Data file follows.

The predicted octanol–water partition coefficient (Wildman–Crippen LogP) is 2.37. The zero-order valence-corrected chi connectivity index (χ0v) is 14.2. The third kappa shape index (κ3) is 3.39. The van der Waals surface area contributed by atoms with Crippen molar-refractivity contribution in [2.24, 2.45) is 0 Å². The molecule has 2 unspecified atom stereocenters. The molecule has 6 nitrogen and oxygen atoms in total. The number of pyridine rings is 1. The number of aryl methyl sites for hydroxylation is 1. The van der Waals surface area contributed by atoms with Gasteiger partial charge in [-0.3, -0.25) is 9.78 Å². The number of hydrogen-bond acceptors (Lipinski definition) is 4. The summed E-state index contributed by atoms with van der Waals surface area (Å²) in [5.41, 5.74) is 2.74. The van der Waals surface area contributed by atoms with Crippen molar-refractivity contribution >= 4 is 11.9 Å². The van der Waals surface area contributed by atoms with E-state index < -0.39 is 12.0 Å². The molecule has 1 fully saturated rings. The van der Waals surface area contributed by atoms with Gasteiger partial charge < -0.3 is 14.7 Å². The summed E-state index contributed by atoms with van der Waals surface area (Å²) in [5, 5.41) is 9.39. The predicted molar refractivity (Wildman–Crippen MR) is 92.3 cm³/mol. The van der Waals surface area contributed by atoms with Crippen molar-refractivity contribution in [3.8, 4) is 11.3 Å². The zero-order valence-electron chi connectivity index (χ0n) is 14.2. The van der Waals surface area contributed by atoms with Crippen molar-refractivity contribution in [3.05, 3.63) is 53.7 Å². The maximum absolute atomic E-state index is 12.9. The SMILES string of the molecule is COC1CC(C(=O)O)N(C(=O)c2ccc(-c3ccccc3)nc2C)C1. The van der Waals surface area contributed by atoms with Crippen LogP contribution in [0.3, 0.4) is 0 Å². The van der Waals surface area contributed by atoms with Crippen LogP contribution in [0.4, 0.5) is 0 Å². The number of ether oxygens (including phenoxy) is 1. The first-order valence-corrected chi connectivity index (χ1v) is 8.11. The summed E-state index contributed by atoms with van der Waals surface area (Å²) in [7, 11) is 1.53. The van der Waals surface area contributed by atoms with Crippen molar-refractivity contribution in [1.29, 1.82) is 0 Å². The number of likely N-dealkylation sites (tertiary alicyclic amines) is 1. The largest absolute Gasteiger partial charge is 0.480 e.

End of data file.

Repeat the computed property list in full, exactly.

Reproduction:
The predicted octanol–water partition coefficient (Wildman–Crippen LogP) is 2.37. The zero-order valence-corrected chi connectivity index (χ0v) is 14.2. The third kappa shape index (κ3) is 3.39. The van der Waals surface area contributed by atoms with Crippen molar-refractivity contribution in [2.24, 2.45) is 0 Å². The molecule has 2 unspecified atom stereocenters. The molecule has 6 nitrogen and oxygen atoms in total. The number of pyridine rings is 1. The number of aryl methyl sites for hydroxylation is 1. The van der Waals surface area contributed by atoms with Gasteiger partial charge in [-0.3, -0.25) is 9.78 Å². The number of hydrogen-bond acceptors (Lipinski definition) is 4. The summed E-state index contributed by atoms with van der Waals surface area (Å²) in [5.41, 5.74) is 2.74. The van der Waals surface area contributed by atoms with Crippen molar-refractivity contribution >= 4 is 11.9 Å². The van der Waals surface area contributed by atoms with E-state index < -0.39 is 12.0 Å². The molecule has 1 fully saturated rings. The van der Waals surface area contributed by atoms with Gasteiger partial charge < -0.3 is 14.7 Å². The summed E-state index contributed by atoms with van der Waals surface area (Å²) in [5, 5.41) is 9.39. The predicted molar refractivity (Wildman–Crippen MR) is 92.3 cm³/mol. The van der Waals surface area contributed by atoms with Crippen molar-refractivity contribution in [3.8, 4) is 11.3 Å². The zero-order valence-electron chi connectivity index (χ0n) is 14.2. The van der Waals surface area contributed by atoms with Crippen molar-refractivity contribution in [3.05, 3.63) is 53.7 Å². The maximum absolute atomic E-state index is 12.9. The SMILES string of the molecule is COC1CC(C(=O)O)N(C(=O)c2ccc(-c3ccccc3)nc2C)C1. The van der Waals surface area contributed by atoms with Crippen LogP contribution in [0.3, 0.4) is 0 Å². The van der Waals surface area contributed by atoms with Crippen LogP contribution in [0.4, 0.5) is 0 Å². The number of ether oxygens (including phenoxy) is 1. The first-order valence-corrected chi connectivity index (χ1v) is 8.11. The summed E-state index contributed by atoms with van der Waals surface area (Å²) in [7, 11) is 1.53. The van der Waals surface area contributed by atoms with Crippen molar-refractivity contribution in [1.29, 1.82) is 0 Å². The number of likely N-dealkylation sites (tertiary alicyclic amines) is 1. The largest absolute Gasteiger partial charge is 0.480 e.